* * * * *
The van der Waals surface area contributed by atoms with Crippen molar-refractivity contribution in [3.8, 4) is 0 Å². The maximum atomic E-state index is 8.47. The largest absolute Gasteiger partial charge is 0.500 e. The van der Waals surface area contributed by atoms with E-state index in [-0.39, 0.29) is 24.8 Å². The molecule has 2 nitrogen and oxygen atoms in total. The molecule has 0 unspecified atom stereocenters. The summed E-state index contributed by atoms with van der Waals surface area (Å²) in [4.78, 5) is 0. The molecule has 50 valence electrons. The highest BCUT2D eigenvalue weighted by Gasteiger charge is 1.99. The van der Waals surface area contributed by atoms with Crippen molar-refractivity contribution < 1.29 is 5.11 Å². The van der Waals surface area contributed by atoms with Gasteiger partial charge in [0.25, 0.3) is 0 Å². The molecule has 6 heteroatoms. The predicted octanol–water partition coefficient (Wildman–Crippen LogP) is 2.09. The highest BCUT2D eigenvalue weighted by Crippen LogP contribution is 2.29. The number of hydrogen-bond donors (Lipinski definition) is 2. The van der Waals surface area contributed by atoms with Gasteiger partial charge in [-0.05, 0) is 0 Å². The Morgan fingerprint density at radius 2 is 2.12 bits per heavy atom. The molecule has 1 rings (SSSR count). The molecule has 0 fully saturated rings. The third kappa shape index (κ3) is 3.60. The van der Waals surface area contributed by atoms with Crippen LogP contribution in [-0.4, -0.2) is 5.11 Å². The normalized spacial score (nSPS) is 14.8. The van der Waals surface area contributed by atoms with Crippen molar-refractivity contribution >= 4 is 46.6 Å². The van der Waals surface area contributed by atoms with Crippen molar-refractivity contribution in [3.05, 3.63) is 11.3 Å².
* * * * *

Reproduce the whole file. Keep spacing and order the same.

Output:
The van der Waals surface area contributed by atoms with Crippen molar-refractivity contribution in [3.8, 4) is 0 Å². The maximum atomic E-state index is 8.47. The largest absolute Gasteiger partial charge is 0.500 e. The van der Waals surface area contributed by atoms with E-state index in [-0.39, 0.29) is 24.8 Å². The molecule has 2 nitrogen and oxygen atoms in total. The molecule has 0 unspecified atom stereocenters. The summed E-state index contributed by atoms with van der Waals surface area (Å²) in [4.78, 5) is 0. The molecule has 50 valence electrons. The highest BCUT2D eigenvalue weighted by Gasteiger charge is 1.99. The van der Waals surface area contributed by atoms with Crippen molar-refractivity contribution < 1.29 is 5.11 Å². The van der Waals surface area contributed by atoms with Gasteiger partial charge in [0.25, 0.3) is 0 Å². The molecule has 6 heteroatoms. The predicted octanol–water partition coefficient (Wildman–Crippen LogP) is 2.09. The highest BCUT2D eigenvalue weighted by Crippen LogP contribution is 2.29. The number of hydrogen-bond donors (Lipinski definition) is 2. The van der Waals surface area contributed by atoms with Gasteiger partial charge in [-0.05, 0) is 0 Å². The Morgan fingerprint density at radius 2 is 2.12 bits per heavy atom. The molecule has 1 rings (SSSR count). The molecule has 0 fully saturated rings. The third kappa shape index (κ3) is 3.60. The van der Waals surface area contributed by atoms with Crippen LogP contribution in [-0.4, -0.2) is 5.11 Å². The normalized spacial score (nSPS) is 14.8. The van der Waals surface area contributed by atoms with Crippen molar-refractivity contribution >= 4 is 46.6 Å². The van der Waals surface area contributed by atoms with Crippen molar-refractivity contribution in [3.05, 3.63) is 11.3 Å².